Use this URL to cite or link to this record in EThOS: https://ethos.bl.uk/OrderDetails.do?uin=uk.bl.ethos.777312
Title: Cooperation and teaching in the context of cumulative culture
Author: Nolte, Suska
ISNI:       0000 0004 7963 2165
Awarding Body: University of St Andrews
Current Institution: University of St Andrews
Date of Award: 2019
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Abstract:
Cumulative culture enables humans to shape their niche and to live in extreme environments. To understand the factors enabling cumulative culture, we need to understand which cognitive abilities support it, how they develop through life, and how they evolved. Different hypotheses have been put forward as to which cognitive abilities - namely innovation, imitation, teaching, and cooperation - are most essential for the emergence of cumulative culture. In this dissertation I review evidence for each these abilities and discuss three studies that I conducted to investigate the latter two concepts - teaching, and cooperation. The first study used a tool-exchange paradigm to compare the altruistic and cooperative abilities of our two closest living relatives, chimpanzees and bonobos. Bonobos were more likely to transfer tools to a partner than chimpanzees in both an altruistic and cooperative context. The second study investigated the ability of chimpanzees to teach new skills to an ignorant conspecific. I found no evidence that chimpanzees were able to teach, even with incentives to do so. This is very different to the behaviour of children in the final study. In this study I investigated whether children, between the ages four to seven years, would teach an ignorant partner and whether the strategies employed depended on their age or the potential benefits of successful teaching. Children of all age groups taught their partner and employed a variety of teaching strategies. Children used more iconic gestures and explanations (i.e. information the partner could directly enact) when they would benefit from having a competent partner rather than a partner whose actions did not result in benefits. I discuss the results of these studies in terms of their implication for the debate on the evolution of cumulative culture and will argue that flexible teaching and enhanced altruistic motivation enabled modern humans to outcompete most species with which we share the planet.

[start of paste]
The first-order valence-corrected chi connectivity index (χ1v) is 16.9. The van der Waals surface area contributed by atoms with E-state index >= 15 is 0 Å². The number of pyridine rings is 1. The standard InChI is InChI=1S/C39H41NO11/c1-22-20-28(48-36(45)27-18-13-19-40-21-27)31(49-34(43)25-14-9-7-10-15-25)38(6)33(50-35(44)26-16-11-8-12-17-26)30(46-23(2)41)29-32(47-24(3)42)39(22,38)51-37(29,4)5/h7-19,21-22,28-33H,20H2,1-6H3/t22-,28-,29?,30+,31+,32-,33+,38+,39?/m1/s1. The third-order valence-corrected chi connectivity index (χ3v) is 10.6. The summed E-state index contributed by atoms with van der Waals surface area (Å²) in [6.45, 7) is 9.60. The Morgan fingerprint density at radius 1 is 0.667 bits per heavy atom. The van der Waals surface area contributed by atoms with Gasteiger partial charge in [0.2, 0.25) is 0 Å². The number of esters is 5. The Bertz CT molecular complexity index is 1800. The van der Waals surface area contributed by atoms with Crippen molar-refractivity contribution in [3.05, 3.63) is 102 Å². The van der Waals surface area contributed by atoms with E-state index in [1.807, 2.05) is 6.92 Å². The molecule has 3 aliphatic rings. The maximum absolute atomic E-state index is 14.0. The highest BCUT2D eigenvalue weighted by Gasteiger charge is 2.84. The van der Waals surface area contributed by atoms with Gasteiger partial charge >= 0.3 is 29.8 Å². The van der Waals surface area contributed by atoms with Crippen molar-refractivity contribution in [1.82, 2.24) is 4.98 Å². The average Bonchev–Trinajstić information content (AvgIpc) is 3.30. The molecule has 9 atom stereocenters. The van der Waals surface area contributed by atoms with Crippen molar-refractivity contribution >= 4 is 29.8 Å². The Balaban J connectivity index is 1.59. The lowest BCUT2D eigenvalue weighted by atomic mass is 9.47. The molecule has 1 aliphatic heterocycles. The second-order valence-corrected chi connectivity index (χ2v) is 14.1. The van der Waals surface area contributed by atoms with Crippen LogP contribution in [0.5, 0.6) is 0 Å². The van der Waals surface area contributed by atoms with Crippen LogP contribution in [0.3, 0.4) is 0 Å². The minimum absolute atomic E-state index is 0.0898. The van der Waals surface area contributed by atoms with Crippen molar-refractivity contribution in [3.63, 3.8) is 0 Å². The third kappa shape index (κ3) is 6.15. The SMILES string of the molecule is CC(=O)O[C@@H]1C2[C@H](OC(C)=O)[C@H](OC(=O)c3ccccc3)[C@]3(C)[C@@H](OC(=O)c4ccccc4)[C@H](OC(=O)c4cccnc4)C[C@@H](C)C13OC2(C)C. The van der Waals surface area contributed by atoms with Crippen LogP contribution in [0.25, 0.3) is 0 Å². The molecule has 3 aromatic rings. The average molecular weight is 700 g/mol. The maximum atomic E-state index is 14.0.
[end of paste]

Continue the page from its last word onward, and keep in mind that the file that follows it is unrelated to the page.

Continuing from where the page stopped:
Supervisor: Call, Josep Sponsor: European Research Council (ERC) ; Seventh Framework Programme (European Commission)
Qualification Name: Thesis (Ph.D.) Qualification Level: Doctoral
EThOS ID: uk.bl.ethos.777312  DOI: Not available
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